United States v. Wahi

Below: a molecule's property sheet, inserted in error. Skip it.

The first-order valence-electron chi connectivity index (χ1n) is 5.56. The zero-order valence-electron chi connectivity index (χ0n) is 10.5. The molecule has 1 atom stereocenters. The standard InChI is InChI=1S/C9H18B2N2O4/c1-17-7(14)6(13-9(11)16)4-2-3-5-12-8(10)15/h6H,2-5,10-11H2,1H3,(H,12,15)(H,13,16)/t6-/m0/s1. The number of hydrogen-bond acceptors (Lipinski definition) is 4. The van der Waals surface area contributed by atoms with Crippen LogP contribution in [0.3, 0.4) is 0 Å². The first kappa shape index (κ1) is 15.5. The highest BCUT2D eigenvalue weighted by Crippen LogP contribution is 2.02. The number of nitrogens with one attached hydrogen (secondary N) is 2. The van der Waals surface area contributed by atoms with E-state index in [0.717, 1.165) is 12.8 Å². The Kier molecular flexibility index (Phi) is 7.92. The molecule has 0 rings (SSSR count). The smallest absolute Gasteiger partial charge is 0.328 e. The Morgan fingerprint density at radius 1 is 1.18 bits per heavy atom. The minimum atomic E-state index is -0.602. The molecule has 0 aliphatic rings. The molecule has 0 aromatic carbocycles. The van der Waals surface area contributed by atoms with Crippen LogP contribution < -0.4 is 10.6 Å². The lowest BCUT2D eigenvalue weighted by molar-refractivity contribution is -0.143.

Drs. Gupta and Wahi operated Illinois nutrition clinics. In 2011 they were indicted for mail fraud, healthcare fraud, and conspiracy to defraud Medicaid, private insurers, and patients. Gupta fled the country, but Wahi faced the charges. After a year of pretrial proceedings, the government learned that during the execution of a search warrant for electronic records, the FBI had inadvertently accessed emails that might have contained communications covered by the attorney-client privilege. Because the prejudice to Wahi’s case was unknown, the court, on the government’s motion, dismissed the indictment and ordered the government to file all discovery materials with the clerk under seal. The judge retained jurisdiction for the limited purpose of monitoring compliance. The government complied and the case was closed. Two years later, Wahi filed a petition for expungement of the judicial and FBI records related to his case. The court reasoned that Seventh Circuit precedent supported jurisdiction over requests to expunge judicial records but not records maintained by the executive branch, then concluded that Wahi’s circumstances did not justify the extraordinary remedy of expungement. The Seventh Circuit vacated, overruling the precedent cited by the district court in light of the Supreme Court’s 1994 holding in Kokkonen v. Guardian Life Insurance. Expungement authority is not inherent and must be grounded in a jurisdictional source found in the Constitution or statutes. View "United States v. Wahi" on Justia Law